The Dallas Wings had the top two picks in April’s WNBA draft, and the Atlanta Dream had the third selection. When they met twice to open September for the stretch run of the 2021 WNBA season, those games theoretically could have helped decide the Rookie of the Year award. But they didn’t.
The New York Liberty‘s Michaela Onyenwere, the No. 6 pick in the draft, essentially has had that honor wrapped up since even before the Olympic break. That’s the kind of anti-climactic season is has been for the WNBA’s rookies this year. In a league with this much talent, it’s often difficult for first-year player to get much of a spotlight. This year, many have barely gotten on stage.
Is the 2021 WNBA draft class a bust? That can’t be determined in one season. Past draft classes have been underwhelming as rookies but then produced some long-lasting contributors.
We will see if that’s the case for 2021. But for now, here is why this rookie class has made so little impact so far.
No real race for Rookie of the Year
Onyenwere has started all 29 games, averaging 8.7 points and 3.0 rebounds. The 6-foot forward and former UCLA Bruin is a part of the Liberty’s turnaround from a dreadful 2-20 last-place season in 2020 to being on track for their first playoff berth since 2017. She clearly has done enough to earn rookie-award consideration.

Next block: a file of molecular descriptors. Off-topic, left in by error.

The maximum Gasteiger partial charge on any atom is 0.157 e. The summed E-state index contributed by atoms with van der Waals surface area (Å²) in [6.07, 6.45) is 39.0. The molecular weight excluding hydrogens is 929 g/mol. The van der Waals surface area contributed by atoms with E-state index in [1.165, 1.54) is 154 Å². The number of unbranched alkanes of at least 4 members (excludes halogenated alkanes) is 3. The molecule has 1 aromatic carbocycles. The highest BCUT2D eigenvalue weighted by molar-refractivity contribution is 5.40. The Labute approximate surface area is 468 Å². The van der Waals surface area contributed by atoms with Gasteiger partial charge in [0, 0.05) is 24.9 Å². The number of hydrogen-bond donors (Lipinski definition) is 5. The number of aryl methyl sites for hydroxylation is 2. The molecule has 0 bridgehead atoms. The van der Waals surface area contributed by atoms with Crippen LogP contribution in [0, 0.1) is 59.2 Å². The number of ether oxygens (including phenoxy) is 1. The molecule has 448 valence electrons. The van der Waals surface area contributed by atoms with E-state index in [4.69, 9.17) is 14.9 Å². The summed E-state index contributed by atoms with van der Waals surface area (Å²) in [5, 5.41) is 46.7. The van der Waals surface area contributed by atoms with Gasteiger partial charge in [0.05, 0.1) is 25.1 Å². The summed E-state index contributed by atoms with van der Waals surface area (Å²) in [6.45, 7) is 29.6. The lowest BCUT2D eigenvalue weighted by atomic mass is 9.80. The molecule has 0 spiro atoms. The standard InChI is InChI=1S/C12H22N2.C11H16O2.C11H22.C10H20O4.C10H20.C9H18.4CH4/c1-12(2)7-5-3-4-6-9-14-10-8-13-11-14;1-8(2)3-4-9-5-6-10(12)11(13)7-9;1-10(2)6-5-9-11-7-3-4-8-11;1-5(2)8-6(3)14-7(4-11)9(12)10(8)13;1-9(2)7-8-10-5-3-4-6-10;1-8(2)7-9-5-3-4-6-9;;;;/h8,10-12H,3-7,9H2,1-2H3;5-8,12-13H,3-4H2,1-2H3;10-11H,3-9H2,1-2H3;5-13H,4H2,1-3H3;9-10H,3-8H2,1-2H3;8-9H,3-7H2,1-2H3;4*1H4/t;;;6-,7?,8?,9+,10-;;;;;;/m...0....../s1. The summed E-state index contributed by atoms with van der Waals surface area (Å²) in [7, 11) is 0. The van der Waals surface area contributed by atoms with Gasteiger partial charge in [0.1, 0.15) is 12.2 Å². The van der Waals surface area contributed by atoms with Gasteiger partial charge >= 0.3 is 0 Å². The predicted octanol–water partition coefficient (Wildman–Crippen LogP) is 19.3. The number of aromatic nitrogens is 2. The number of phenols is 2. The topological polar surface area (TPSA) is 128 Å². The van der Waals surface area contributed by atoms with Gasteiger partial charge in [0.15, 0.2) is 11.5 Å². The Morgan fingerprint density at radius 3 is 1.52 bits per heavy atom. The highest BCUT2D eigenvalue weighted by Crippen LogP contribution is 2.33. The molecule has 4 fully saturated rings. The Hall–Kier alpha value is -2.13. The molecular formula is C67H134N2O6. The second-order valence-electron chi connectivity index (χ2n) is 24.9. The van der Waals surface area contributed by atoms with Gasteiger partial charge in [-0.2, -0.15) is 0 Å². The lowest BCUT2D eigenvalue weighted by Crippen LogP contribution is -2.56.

But she has earned Rookie of the Year by default because no one has really challenged her.
Dallas had the top two picks: Texas Longhorns center/forward Charli Collier and center Awak Kuier of Finland. Collier has started 18 games and is averaging 3.7 points and 3.6 rebounds in 12.7 minutes per game. She had one of her best games of the season Sept. 5, with 10 points and seven rebounds. However, in her four previous games, she went scoreless three times and scored two points in the other. And in Tuesday’s loss to the league-leading Connecticut Sun, she had two points and took just two shots in 26 minutes of court time.